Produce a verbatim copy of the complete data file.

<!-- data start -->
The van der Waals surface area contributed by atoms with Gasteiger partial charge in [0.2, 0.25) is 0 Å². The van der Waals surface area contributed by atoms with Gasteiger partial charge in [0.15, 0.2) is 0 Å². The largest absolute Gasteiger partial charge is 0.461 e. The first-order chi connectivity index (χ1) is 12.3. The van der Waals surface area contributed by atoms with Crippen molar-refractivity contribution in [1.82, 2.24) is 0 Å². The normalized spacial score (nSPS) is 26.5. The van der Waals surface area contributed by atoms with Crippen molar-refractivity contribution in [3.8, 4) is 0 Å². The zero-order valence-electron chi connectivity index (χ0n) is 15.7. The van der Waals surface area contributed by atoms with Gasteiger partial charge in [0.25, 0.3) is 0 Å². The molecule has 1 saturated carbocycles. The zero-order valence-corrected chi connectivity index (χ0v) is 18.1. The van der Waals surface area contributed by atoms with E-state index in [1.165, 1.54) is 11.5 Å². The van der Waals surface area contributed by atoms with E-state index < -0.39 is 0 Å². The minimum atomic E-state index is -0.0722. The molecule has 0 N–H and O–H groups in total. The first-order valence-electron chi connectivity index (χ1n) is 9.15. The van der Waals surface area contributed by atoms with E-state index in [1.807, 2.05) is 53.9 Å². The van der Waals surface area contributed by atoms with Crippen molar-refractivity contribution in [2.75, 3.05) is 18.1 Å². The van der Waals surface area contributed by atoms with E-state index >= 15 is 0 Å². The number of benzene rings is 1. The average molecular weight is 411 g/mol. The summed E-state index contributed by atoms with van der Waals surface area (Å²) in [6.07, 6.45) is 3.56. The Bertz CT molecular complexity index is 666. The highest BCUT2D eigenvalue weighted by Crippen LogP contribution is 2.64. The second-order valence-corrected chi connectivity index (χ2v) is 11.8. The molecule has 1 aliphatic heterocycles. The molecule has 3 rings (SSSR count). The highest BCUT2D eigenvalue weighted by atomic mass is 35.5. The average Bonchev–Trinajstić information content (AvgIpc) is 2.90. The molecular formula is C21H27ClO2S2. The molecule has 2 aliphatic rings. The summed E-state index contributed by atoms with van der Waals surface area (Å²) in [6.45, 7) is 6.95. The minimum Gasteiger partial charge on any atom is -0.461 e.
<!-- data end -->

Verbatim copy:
The van der Waals surface area contributed by atoms with Gasteiger partial charge in [0.2, 0.25) is 0 Å². The van der Waals surface area contributed by atoms with Gasteiger partial charge in [0.15, 0.2) is 0 Å². The largest absolute Gasteiger partial charge is 0.461 e. The first-order chi connectivity index (χ1) is 12.3. The van der Waals surface area contributed by atoms with Crippen molar-refractivity contribution in [1.82, 2.24) is 0 Å². The normalized spacial score (nSPS) is 26.5. The van der Waals surface area contributed by atoms with Crippen molar-refractivity contribution in [3.8, 4) is 0 Å². The zero-order valence-electron chi connectivity index (χ0n) is 15.7. The van der Waals surface area contributed by atoms with Gasteiger partial charge in [0.25, 0.3) is 0 Å². The molecule has 1 saturated carbocycles. The zero-order valence-corrected chi connectivity index (χ0v) is 18.1. The van der Waals surface area contributed by atoms with E-state index in [1.165, 1.54) is 11.5 Å². The van der Waals surface area contributed by atoms with E-state index < -0.39 is 0 Å². The minimum atomic E-state index is -0.0722. The molecule has 0 N–H and O–H groups in total. The first-order valence-electron chi connectivity index (χ1n) is 9.15. The van der Waals surface area contributed by atoms with E-state index in [1.807, 2.05) is 53.9 Å². The van der Waals surface area contributed by atoms with Crippen molar-refractivity contribution in [2.75, 3.05) is 18.1 Å². The van der Waals surface area contributed by atoms with E-state index >= 15 is 0 Å². The number of benzene rings is 1. The average molecular weight is 411 g/mol. The summed E-state index contributed by atoms with van der Waals surface area (Å²) in [6.07, 6.45) is 3.56. The Bertz CT molecular complexity index is 666. The highest BCUT2D eigenvalue weighted by Crippen LogP contribution is 2.64. The second-order valence-corrected chi connectivity index (χ2v) is 11.8. The molecule has 1 aliphatic heterocycles. The molecule has 3 rings (SSSR count). The highest BCUT2D eigenvalue weighted by atomic mass is 35.5. The average Bonchev–Trinajstić information content (AvgIpc) is 2.90. The molecular formula is C21H27ClO2S2. The molecule has 2 aliphatic rings. The summed E-state index contributed by atoms with van der Waals surface area (Å²) in [6.45, 7) is 6.95. The minimum Gasteiger partial charge on any atom is -0.461 e.